Exhibition preview: Robert Heinecken at Wiels

 Although Robert Heinecken never considered himself a photographer in the true sense of the term, his work was essentially a life-long exploration of how far an artist could stretch the notions of image making and still call it his own. Described as a paraphotographer, one who only very rarely actually used a camera, Heinecken was fascinated by the standardizing and banalising effects mass media had on photography. With re-appropriation a key aspect of his approach, the sexually charged and implicit world of the artist revealed a practice that owed as much to trial-and-error as it did to a deep sense of conviction in the power of learning (Heinecked was the founder of UCLA’s photography department). With its summer-long exhibition Robert Heinecken: Lessons in Posing Subjects, Wiels focuses on a defining period in the artist’s career, one where he exclusively used a Polaroid SX 70 camera and which produced some of his most iconic series such as Lessons in Posing Subjects (1981 – 1982) and He – She (1975 – 1979). The former, in which Heinecken juxtaposed self-penned witty wordplays with images found in mail order catalogues and magazines, includes a series of 41 panels shown in its entirety for the first time in over 20 years. In the latter, produced together with wife and photographer Joyce Neimanas, Heinecken reveals his more playful and explicit side, in one of the rare moments where he actually used a camera to shoot something original – himself. Here, we preview some of the works on show and, in the following days, will be publishing an interview with the show’s curator Devrim Bayar.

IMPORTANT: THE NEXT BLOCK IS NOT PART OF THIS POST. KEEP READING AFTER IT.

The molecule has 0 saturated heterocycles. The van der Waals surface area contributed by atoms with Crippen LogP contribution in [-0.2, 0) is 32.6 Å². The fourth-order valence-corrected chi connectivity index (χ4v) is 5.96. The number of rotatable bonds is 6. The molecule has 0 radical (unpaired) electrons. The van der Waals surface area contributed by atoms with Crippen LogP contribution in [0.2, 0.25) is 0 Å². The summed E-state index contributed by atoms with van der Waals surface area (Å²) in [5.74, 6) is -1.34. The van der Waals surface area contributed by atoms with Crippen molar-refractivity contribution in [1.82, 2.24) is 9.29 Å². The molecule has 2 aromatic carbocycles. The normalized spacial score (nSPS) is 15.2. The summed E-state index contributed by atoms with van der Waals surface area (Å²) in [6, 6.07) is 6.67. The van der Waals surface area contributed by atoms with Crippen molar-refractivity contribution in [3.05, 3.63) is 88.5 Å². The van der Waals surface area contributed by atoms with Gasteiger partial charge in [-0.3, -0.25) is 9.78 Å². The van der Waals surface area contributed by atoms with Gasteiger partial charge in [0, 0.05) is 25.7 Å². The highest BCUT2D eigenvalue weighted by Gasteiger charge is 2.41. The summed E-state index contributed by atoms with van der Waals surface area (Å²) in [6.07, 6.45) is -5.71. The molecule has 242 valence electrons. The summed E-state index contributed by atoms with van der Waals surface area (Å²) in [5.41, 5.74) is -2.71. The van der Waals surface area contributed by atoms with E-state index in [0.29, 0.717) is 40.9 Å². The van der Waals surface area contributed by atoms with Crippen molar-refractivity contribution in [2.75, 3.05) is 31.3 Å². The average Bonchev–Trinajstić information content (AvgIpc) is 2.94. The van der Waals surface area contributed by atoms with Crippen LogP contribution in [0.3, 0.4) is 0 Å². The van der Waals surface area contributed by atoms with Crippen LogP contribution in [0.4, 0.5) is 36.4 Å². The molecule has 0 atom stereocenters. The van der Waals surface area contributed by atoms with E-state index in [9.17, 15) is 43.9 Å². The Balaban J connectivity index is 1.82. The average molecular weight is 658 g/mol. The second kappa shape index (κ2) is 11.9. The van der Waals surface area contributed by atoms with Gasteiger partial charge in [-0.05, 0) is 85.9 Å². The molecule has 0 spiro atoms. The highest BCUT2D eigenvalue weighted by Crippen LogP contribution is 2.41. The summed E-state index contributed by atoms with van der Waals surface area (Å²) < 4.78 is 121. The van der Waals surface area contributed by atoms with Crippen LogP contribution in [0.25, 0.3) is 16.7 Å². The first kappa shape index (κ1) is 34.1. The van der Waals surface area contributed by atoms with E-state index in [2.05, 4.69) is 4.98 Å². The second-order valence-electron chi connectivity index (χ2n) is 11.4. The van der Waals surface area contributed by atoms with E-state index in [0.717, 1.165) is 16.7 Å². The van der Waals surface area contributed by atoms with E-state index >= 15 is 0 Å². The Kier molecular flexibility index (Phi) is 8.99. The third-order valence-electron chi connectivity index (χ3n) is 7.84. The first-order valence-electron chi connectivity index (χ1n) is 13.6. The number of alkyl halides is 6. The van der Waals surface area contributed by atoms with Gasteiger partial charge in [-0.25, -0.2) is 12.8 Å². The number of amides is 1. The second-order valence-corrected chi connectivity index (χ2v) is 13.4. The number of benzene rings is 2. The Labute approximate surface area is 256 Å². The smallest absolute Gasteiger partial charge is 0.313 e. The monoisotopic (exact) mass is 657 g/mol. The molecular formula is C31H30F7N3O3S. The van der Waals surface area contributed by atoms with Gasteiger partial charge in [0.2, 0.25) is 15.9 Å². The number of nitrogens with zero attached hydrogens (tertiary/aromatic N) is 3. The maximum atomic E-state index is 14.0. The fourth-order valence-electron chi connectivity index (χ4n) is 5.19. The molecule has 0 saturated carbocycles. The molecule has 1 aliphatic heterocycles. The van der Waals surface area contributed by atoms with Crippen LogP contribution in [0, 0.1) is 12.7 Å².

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Robert Heinecken: Lessons in Posing Subjects
16th May to 17th August 2014